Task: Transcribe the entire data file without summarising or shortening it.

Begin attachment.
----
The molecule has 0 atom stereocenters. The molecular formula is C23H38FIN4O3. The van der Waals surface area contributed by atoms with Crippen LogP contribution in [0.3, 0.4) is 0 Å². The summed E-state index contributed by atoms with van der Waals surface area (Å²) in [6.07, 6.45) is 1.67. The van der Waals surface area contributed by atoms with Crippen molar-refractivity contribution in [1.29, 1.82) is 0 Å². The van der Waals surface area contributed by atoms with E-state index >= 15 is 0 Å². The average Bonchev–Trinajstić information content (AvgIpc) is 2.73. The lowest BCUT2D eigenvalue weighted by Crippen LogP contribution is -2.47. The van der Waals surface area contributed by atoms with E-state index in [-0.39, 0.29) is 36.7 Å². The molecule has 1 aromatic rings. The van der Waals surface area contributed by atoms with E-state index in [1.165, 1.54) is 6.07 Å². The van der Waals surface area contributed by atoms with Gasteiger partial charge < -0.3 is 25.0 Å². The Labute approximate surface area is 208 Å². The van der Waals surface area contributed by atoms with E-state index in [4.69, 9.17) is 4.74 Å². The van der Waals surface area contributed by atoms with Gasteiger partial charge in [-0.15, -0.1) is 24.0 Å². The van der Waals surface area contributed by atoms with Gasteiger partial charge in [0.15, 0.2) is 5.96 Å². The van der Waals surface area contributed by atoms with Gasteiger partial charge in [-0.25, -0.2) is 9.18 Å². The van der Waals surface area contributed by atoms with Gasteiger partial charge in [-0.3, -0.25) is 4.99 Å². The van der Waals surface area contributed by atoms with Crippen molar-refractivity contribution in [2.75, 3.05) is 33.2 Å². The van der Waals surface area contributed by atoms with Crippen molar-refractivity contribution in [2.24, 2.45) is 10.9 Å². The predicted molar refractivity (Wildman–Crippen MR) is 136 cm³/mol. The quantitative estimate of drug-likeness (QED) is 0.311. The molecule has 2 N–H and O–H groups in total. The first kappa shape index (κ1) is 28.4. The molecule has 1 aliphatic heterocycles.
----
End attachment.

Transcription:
The molecule has 0 atom stereocenters. The molecular formula is C23H38FIN4O3. The van der Waals surface area contributed by atoms with Crippen LogP contribution in [0.3, 0.4) is 0 Å². The summed E-state index contributed by atoms with van der Waals surface area (Å²) in [6.07, 6.45) is 1.67. The van der Waals surface area contributed by atoms with Crippen molar-refractivity contribution in [1.29, 1.82) is 0 Å². The van der Waals surface area contributed by atoms with E-state index >= 15 is 0 Å². The average Bonchev–Trinajstić information content (AvgIpc) is 2.73. The lowest BCUT2D eigenvalue weighted by Crippen LogP contribution is -2.47. The van der Waals surface area contributed by atoms with E-state index in [-0.39, 0.29) is 36.7 Å². The molecule has 1 aromatic rings. The van der Waals surface area contributed by atoms with E-state index in [1.165, 1.54) is 6.07 Å². The van der Waals surface area contributed by atoms with Gasteiger partial charge < -0.3 is 25.0 Å². The Labute approximate surface area is 208 Å². The van der Waals surface area contributed by atoms with E-state index in [4.69, 9.17) is 4.74 Å². The van der Waals surface area contributed by atoms with Gasteiger partial charge in [-0.15, -0.1) is 24.0 Å². The van der Waals surface area contributed by atoms with Gasteiger partial charge in [0.15, 0.2) is 5.96 Å². The van der Waals surface area contributed by atoms with Gasteiger partial charge in [-0.25, -0.2) is 9.18 Å². The van der Waals surface area contributed by atoms with Gasteiger partial charge in [-0.3, -0.25) is 4.99 Å². The van der Waals surface area contributed by atoms with Crippen molar-refractivity contribution in [2.75, 3.05) is 33.2 Å². The van der Waals surface area contributed by atoms with Crippen molar-refractivity contribution in [2.24, 2.45) is 10.9 Å². The predicted molar refractivity (Wildman–Crippen MR) is 136 cm³/mol. The quantitative estimate of drug-likeness (QED) is 0.311. The molecule has 2 N–H and O–H groups in total. The first kappa shape index (κ1) is 28.4. The molecule has 1 aliphatic heterocycles.